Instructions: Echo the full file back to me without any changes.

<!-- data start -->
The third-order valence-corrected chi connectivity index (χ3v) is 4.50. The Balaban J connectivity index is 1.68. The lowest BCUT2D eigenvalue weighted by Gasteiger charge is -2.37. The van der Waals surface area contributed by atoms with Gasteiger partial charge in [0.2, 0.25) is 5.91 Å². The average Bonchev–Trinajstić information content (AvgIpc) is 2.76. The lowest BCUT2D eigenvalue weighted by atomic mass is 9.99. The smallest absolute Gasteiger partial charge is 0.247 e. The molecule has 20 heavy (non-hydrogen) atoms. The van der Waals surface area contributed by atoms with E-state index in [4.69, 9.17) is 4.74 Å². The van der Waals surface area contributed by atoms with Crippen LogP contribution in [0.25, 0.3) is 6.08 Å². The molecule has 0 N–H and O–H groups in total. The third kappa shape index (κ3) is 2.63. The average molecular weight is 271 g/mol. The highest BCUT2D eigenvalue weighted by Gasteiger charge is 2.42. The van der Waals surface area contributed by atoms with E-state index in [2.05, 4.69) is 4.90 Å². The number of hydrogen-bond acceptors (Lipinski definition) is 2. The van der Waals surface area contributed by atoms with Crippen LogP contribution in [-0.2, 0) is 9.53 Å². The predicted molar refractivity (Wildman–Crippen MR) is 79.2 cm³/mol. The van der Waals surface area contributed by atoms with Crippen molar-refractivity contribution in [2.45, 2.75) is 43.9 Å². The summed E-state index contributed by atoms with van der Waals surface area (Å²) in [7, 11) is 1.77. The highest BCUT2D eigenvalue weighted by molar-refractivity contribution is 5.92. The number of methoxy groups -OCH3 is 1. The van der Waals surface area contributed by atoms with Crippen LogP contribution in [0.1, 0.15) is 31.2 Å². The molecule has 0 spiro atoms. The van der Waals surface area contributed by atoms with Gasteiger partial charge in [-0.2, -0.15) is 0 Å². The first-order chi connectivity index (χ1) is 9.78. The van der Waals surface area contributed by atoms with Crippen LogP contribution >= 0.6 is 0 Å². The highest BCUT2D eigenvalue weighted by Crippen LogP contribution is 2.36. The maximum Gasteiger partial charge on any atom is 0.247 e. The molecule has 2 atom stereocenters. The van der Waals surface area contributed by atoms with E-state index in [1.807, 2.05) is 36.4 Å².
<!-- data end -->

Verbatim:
The third-order valence-corrected chi connectivity index (χ3v) is 4.50. The Balaban J connectivity index is 1.68. The lowest BCUT2D eigenvalue weighted by Gasteiger charge is -2.37. The van der Waals surface area contributed by atoms with Gasteiger partial charge in [0.2, 0.25) is 5.91 Å². The average Bonchev–Trinajstić information content (AvgIpc) is 2.76. The lowest BCUT2D eigenvalue weighted by atomic mass is 9.99. The smallest absolute Gasteiger partial charge is 0.247 e. The molecule has 20 heavy (non-hydrogen) atoms. The van der Waals surface area contributed by atoms with E-state index in [4.69, 9.17) is 4.74 Å². The van der Waals surface area contributed by atoms with Crippen LogP contribution in [0.25, 0.3) is 6.08 Å². The molecule has 0 N–H and O–H groups in total. The third kappa shape index (κ3) is 2.63. The average molecular weight is 271 g/mol. The highest BCUT2D eigenvalue weighted by Gasteiger charge is 2.42. The van der Waals surface area contributed by atoms with E-state index in [2.05, 4.69) is 4.90 Å². The number of hydrogen-bond acceptors (Lipinski definition) is 2. The van der Waals surface area contributed by atoms with Crippen LogP contribution in [-0.2, 0) is 9.53 Å². The predicted molar refractivity (Wildman–Crippen MR) is 79.2 cm³/mol. The van der Waals surface area contributed by atoms with Crippen molar-refractivity contribution in [2.45, 2.75) is 43.9 Å². The summed E-state index contributed by atoms with van der Waals surface area (Å²) in [7, 11) is 1.77. The highest BCUT2D eigenvalue weighted by molar-refractivity contribution is 5.92. The number of methoxy groups -OCH3 is 1. The van der Waals surface area contributed by atoms with Crippen LogP contribution in [0.1, 0.15) is 31.2 Å². The molecule has 0 spiro atoms. The van der Waals surface area contributed by atoms with Gasteiger partial charge in [-0.2, -0.15) is 0 Å². The first-order chi connectivity index (χ1) is 9.78. The van der Waals surface area contributed by atoms with Crippen LogP contribution >= 0.6 is 0 Å². The highest BCUT2D eigenvalue weighted by Crippen LogP contribution is 2.36. The maximum Gasteiger partial charge on any atom is 0.247 e. The molecule has 2 atom stereocenters. The van der Waals surface area contributed by atoms with E-state index in [1.807, 2.05) is 36.4 Å².